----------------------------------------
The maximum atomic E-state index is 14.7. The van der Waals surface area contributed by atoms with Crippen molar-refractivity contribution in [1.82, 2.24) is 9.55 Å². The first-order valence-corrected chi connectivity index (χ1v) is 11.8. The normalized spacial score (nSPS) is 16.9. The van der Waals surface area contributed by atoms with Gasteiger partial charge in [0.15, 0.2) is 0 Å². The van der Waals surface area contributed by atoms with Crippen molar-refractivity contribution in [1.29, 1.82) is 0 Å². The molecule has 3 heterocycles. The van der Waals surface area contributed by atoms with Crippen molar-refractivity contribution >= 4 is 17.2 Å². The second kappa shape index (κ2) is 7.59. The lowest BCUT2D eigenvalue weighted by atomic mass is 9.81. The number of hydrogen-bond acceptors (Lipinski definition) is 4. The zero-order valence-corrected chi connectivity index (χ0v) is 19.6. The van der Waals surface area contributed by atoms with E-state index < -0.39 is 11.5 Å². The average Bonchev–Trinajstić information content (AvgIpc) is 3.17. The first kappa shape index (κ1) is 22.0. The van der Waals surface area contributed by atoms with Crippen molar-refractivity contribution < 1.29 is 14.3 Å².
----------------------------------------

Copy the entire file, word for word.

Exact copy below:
The maximum atomic E-state index is 14.7. The van der Waals surface area contributed by atoms with Crippen molar-refractivity contribution in [1.82, 2.24) is 9.55 Å². The first-order valence-corrected chi connectivity index (χ1v) is 11.8. The normalized spacial score (nSPS) is 16.9. The van der Waals surface area contributed by atoms with Gasteiger partial charge in [0.15, 0.2) is 0 Å². The van der Waals surface area contributed by atoms with Crippen molar-refractivity contribution in [1.29, 1.82) is 0 Å². The molecule has 3 heterocycles. The van der Waals surface area contributed by atoms with Crippen molar-refractivity contribution >= 4 is 17.2 Å². The second kappa shape index (κ2) is 7.59. The lowest BCUT2D eigenvalue weighted by atomic mass is 9.81. The number of hydrogen-bond acceptors (Lipinski definition) is 4. The zero-order valence-corrected chi connectivity index (χ0v) is 19.6. The van der Waals surface area contributed by atoms with E-state index < -0.39 is 11.5 Å². The average Bonchev–Trinajstić information content (AvgIpc) is 3.17. The first kappa shape index (κ1) is 22.0. The van der Waals surface area contributed by atoms with Crippen molar-refractivity contribution < 1.29 is 14.3 Å².